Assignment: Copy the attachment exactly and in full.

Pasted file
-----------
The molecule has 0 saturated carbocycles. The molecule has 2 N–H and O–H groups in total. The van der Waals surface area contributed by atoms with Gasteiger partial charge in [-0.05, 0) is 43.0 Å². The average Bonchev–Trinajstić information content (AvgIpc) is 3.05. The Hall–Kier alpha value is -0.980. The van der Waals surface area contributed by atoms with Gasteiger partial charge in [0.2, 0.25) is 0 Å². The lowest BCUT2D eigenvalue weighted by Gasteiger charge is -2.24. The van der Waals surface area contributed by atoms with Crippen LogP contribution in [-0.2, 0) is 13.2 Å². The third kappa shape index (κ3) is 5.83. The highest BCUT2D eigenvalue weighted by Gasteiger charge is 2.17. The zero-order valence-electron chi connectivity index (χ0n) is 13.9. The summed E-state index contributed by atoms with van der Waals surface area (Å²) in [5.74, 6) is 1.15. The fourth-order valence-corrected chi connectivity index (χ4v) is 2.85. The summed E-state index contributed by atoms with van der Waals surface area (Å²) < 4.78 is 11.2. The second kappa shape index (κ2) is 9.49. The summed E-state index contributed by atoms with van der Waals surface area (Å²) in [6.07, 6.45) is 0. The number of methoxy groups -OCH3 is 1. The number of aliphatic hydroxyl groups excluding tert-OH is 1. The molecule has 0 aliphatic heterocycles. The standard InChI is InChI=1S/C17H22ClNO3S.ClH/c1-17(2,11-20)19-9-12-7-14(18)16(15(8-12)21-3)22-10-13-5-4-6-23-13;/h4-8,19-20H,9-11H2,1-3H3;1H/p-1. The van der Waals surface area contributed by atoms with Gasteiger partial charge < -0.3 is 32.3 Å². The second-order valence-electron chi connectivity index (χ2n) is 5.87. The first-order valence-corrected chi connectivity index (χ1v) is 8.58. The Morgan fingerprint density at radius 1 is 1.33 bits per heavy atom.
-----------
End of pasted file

The molecule has 0 saturated carbocycles. The molecule has 2 N–H and O–H groups in total. The van der Waals surface area contributed by atoms with Gasteiger partial charge in [-0.05, 0) is 43.0 Å². The average Bonchev–Trinajstić information content (AvgIpc) is 3.05. The Hall–Kier alpha value is -0.980. The van der Waals surface area contributed by atoms with Gasteiger partial charge in [0.2, 0.25) is 0 Å². The lowest BCUT2D eigenvalue weighted by Gasteiger charge is -2.24. The van der Waals surface area contributed by atoms with Crippen LogP contribution in [-0.2, 0) is 13.2 Å². The third kappa shape index (κ3) is 5.83. The highest BCUT2D eigenvalue weighted by Gasteiger charge is 2.17. The zero-order valence-electron chi connectivity index (χ0n) is 13.9. The summed E-state index contributed by atoms with van der Waals surface area (Å²) in [5.74, 6) is 1.15. The fourth-order valence-corrected chi connectivity index (χ4v) is 2.85. The summed E-state index contributed by atoms with van der Waals surface area (Å²) < 4.78 is 11.2. The second kappa shape index (κ2) is 9.49. The summed E-state index contributed by atoms with van der Waals surface area (Å²) in [6.07, 6.45) is 0. The number of methoxy groups -OCH3 is 1. The number of aliphatic hydroxyl groups excluding tert-OH is 1. The molecule has 0 aliphatic heterocycles. The standard InChI is InChI=1S/C17H22ClNO3S.ClH/c1-17(2,11-20)19-9-12-7-14(18)16(15(8-12)21-3)22-10-13-5-4-6-23-13;/h4-8,19-20H,9-11H2,1-3H3;1H/p-1. The van der Waals surface area contributed by atoms with Gasteiger partial charge < -0.3 is 32.3 Å². The second-order valence-electron chi connectivity index (χ2n) is 5.87. The first-order valence-corrected chi connectivity index (χ1v) is 8.58. The Morgan fingerprint density at radius 1 is 1.33 bits per heavy atom.